Bob Dylan, The Daring Troubadour, Versus William Blake, The Visionary

Bruce Piasecki
6 min readMar 15, 2022


by Bruce Piasecki, author, business owner, and life-long reader of Dylan and Blake

My friends, come round. Slow up some — put that handheld down. Yes, that rhymes, “round” and “down” in a typical Dylan cadence. Be around now to imagine putting Bob Dylan. Ready, now, instead, simply close your eyes into the visions of memory.

It is time to listen deeply.

Time to hear again what you already know and hear in Dylan’s “Tangled Up in Blue.” Did you know that Medium now allows you to click above — so my words are read to you with your eyes shut!

Now in Calm

The remote immediacy of the song reminds me from the start of William Blake’s “Tyger, Tyger” Burning Bright — “in the forest of the night.” I ask did Blake write “in the glory of the night”, or “in the spirit of the night.” The refrain is so strong you remember the feeling more than the actual words, like in so many of Dylan’s masterful top 100 songs. The cadence is what prevails.

“Tangled Up in Blue” is as close Dylan gets to Blake.

Dylan’s song will have us travel with “him” — the troubadour narrator. This explains why we emotionally bond with this song so easily across dozens of English swinging nations. We are travelling along with him thru this continent of record, set in America, but with universal feelings like in a Blake studio.

I now think of Dylan as the great original American troubadour.

In this particular song, we will travel with him form the West to the East, from the timberlands of the northern pines to a fishing boat outside of New Orleans.

Nomadic roaming matters to this American song, as he is longing for something — a women, a set of moments — that he will achieve in this life. The thing that makes this so Blakean is the achievement of the vision, not just the heartfelt longing. Blake was different than Coleridge and Wordsworth when it came to longing. Blake’s visions were more original, like Dylan, in this sense of immediacy achieved. You vividly see Blake’s Tyger in back of your mind.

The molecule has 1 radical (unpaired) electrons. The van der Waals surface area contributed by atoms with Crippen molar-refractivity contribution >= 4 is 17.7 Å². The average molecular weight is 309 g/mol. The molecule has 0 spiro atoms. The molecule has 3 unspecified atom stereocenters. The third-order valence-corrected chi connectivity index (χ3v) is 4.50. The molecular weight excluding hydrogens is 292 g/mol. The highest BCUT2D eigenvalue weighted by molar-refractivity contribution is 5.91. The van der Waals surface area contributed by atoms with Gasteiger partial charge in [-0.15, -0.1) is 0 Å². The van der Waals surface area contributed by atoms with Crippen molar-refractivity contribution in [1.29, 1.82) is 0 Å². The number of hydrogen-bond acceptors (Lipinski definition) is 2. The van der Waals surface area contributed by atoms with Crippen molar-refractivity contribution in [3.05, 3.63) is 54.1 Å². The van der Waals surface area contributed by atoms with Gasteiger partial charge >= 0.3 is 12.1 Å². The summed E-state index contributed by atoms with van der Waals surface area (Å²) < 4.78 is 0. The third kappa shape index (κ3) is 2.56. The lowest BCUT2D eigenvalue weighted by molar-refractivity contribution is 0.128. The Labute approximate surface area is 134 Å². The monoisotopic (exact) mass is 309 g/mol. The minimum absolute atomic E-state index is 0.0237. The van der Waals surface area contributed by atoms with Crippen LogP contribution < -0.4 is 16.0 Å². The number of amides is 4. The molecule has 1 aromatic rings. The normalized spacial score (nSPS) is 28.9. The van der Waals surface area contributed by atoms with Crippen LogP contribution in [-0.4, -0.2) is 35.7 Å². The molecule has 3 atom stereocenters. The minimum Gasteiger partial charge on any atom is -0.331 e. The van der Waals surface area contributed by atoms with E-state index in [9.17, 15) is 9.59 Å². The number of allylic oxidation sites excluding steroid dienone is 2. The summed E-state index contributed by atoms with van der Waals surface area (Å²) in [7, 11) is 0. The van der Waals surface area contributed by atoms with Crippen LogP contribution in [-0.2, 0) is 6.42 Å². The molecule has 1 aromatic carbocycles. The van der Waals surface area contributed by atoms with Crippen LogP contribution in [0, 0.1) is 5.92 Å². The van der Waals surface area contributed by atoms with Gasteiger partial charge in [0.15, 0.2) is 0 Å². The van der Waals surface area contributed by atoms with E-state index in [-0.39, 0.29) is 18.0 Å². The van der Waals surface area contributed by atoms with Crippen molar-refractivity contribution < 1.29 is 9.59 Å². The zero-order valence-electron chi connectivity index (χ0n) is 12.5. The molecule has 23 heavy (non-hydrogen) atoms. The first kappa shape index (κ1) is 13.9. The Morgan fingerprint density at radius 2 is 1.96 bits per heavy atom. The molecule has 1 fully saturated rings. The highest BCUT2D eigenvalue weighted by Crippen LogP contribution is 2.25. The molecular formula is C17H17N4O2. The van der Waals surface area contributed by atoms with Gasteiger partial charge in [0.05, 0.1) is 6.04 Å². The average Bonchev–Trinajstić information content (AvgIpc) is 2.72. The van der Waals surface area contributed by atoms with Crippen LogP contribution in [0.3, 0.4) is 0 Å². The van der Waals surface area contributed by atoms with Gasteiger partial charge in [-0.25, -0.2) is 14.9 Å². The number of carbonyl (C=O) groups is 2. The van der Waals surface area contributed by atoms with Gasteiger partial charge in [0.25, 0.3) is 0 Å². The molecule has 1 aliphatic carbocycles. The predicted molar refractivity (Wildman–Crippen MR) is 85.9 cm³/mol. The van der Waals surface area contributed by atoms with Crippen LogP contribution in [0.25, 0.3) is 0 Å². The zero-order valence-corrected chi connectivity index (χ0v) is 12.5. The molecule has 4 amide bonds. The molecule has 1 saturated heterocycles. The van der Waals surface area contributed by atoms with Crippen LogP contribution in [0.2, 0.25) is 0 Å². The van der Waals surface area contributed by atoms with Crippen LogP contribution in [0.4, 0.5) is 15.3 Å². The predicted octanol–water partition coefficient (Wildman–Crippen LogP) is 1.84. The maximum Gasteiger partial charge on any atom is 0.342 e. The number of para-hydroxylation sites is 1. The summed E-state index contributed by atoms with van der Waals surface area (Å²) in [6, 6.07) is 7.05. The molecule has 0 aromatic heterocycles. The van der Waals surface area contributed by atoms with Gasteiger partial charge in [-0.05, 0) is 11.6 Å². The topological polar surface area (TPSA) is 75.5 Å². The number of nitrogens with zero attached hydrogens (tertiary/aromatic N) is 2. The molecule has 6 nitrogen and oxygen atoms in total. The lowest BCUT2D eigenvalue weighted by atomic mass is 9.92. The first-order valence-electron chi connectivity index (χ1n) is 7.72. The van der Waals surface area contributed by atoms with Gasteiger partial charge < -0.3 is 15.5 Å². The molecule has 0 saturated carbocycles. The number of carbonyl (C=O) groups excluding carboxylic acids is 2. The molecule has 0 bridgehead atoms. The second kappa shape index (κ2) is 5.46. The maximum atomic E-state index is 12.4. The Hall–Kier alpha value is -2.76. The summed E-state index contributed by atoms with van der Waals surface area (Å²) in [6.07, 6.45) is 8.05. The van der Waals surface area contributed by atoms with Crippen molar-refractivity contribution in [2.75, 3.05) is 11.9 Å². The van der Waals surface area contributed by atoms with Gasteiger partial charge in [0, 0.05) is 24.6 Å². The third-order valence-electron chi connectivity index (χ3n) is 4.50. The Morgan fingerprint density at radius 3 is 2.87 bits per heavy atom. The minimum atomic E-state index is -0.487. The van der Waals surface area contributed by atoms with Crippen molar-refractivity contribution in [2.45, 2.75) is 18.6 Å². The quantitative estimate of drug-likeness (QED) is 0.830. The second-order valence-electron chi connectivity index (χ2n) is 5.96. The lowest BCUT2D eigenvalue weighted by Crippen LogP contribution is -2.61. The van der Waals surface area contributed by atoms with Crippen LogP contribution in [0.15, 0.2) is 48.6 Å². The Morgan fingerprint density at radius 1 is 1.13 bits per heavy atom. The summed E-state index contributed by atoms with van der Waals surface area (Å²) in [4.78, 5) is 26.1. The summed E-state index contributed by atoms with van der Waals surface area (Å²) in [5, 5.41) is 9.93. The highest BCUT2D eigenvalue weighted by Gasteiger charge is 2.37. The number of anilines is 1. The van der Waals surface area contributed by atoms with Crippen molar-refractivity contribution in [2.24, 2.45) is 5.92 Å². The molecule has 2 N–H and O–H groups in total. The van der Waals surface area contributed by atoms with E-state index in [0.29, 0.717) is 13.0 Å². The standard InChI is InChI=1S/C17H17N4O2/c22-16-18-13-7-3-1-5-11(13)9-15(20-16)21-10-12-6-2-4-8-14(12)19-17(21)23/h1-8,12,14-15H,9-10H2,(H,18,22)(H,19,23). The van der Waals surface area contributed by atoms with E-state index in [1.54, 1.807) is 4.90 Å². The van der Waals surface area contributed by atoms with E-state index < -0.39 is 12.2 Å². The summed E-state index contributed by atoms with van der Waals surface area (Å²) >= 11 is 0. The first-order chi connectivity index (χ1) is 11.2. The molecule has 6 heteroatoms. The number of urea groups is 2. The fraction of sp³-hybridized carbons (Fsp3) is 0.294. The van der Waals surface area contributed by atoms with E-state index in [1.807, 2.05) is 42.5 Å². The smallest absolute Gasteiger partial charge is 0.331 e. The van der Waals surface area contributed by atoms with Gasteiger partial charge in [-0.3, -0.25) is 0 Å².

Why This Tradition Matters

Dylan did not come out of nowhere. He has “paid the dues.” Like a spiritual troubadour singing on the plantations of the original black spirituals at the start of American Jazz, Dylan knows he is doing something that echos the literary tradition here (Blake, black spirituals). Yet he knows something more daring: he is offering an original new folk popular tone about a white man, perhaps a Jew, wandering. In terms of music genius, this is why Dylan is able to excel past soon all the standard Columbia records and Tin Alley in Manhattan, and make lasting works, like a Blake poem.

Bob Dylan, Suze Rotolo, and Lena Spencer (c. 1962)
Photo by Joe Alper

Part of the song’s genius is its breath, all parts of the continent with a simple refrain “Tangled Up in Blue.” we travel with this man soon made everyman.

The Song Starts

Of course, you can see the singer in bed in the first stanza, where he wonders if “her hair is still red.” Perfect. Simple. Boom. You are there with him.

There is a purity of emotion in this narrative, a cadence, a creative force.

Suddenly, we are young inside again each time we hear this song, so different in its profound sweetness than the anger songs of “Hurricane” or even his “historic” “Times A-Changing”. Instead of rage or anger, this song offers insights into the immediate remoteness of longing. In this way there is a feel of the eternal and the recurrent in this song.

In the act of transfer that only immediate song allows, I remember feeling like the troubadour the first 100 times I hear this wonderful song, wondering if her hair is still red. The transfer was deeper than Freudian, it was creative.

What astonishes me about this song is how easily we float between him and her, between identification and understanding, without really ever getting the whole story. Blasts of insight, phrases of utter beauty. Dylan the daring knows when to start, and exactly when to stop the stanza. That is compositional genius, if I ever heard it!